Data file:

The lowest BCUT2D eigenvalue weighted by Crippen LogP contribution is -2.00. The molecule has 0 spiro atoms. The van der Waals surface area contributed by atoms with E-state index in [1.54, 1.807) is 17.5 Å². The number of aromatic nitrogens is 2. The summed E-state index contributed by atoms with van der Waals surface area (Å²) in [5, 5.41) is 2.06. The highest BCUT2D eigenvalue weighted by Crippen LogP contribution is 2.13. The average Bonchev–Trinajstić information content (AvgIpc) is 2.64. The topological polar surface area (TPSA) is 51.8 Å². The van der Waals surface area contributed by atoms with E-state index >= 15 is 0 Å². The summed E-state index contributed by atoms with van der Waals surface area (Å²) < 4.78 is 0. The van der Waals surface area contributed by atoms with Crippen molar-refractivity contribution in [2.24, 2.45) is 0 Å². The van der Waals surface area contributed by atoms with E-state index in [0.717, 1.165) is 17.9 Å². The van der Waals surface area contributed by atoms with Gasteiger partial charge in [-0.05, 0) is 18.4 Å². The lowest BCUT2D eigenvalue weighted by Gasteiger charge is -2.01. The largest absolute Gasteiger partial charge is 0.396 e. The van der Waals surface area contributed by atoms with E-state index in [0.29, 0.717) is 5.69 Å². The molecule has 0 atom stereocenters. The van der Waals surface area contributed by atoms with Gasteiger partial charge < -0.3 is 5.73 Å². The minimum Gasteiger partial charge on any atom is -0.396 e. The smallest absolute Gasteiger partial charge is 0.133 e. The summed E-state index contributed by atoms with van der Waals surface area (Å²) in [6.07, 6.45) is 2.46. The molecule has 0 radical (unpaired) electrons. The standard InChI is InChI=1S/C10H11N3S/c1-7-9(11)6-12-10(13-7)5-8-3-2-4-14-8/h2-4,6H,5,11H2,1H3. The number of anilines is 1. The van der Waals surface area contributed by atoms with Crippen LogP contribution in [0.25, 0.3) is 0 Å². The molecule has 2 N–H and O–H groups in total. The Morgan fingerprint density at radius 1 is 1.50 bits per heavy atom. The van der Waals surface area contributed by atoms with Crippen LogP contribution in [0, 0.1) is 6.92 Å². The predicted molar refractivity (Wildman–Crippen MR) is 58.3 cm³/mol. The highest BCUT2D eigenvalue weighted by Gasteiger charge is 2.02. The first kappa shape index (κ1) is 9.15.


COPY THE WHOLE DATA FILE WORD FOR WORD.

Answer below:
The lowest BCUT2D eigenvalue weighted by Crippen LogP contribution is -2.00. The molecule has 0 spiro atoms. The van der Waals surface area contributed by atoms with E-state index in [1.54, 1.807) is 17.5 Å². The number of aromatic nitrogens is 2. The summed E-state index contributed by atoms with van der Waals surface area (Å²) in [5, 5.41) is 2.06. The highest BCUT2D eigenvalue weighted by Crippen LogP contribution is 2.13. The average Bonchev–Trinajstić information content (AvgIpc) is 2.64. The topological polar surface area (TPSA) is 51.8 Å². The van der Waals surface area contributed by atoms with E-state index >= 15 is 0 Å². The summed E-state index contributed by atoms with van der Waals surface area (Å²) < 4.78 is 0. The van der Waals surface area contributed by atoms with Crippen molar-refractivity contribution in [2.24, 2.45) is 0 Å². The van der Waals surface area contributed by atoms with E-state index in [0.717, 1.165) is 17.9 Å². The van der Waals surface area contributed by atoms with Gasteiger partial charge in [-0.05, 0) is 18.4 Å². The lowest BCUT2D eigenvalue weighted by Gasteiger charge is -2.01. The largest absolute Gasteiger partial charge is 0.396 e. The van der Waals surface area contributed by atoms with E-state index in [0.29, 0.717) is 5.69 Å². The molecule has 0 atom stereocenters. The van der Waals surface area contributed by atoms with Gasteiger partial charge < -0.3 is 5.73 Å². The minimum Gasteiger partial charge on any atom is -0.396 e. The smallest absolute Gasteiger partial charge is 0.133 e. The summed E-state index contributed by atoms with van der Waals surface area (Å²) in [6.07, 6.45) is 2.46. The molecule has 0 radical (unpaired) electrons. The standard InChI is InChI=1S/C10H11N3S/c1-7-9(11)6-12-10(13-7)5-8-3-2-4-14-8/h2-4,6H,5,11H2,1H3. The number of anilines is 1. The van der Waals surface area contributed by atoms with Crippen LogP contribution in [0.25, 0.3) is 0 Å². The molecule has 2 N–H and O–H groups in total. The Morgan fingerprint density at radius 1 is 1.50 bits per heavy atom. The van der Waals surface area contributed by atoms with Crippen LogP contribution in [0, 0.1) is 6.92 Å². The predicted molar refractivity (Wildman–Crippen MR) is 58.3 cm³/mol. The highest BCUT2D eigenvalue weighted by Gasteiger charge is 2.02. The first kappa shape index (κ1) is 9.15.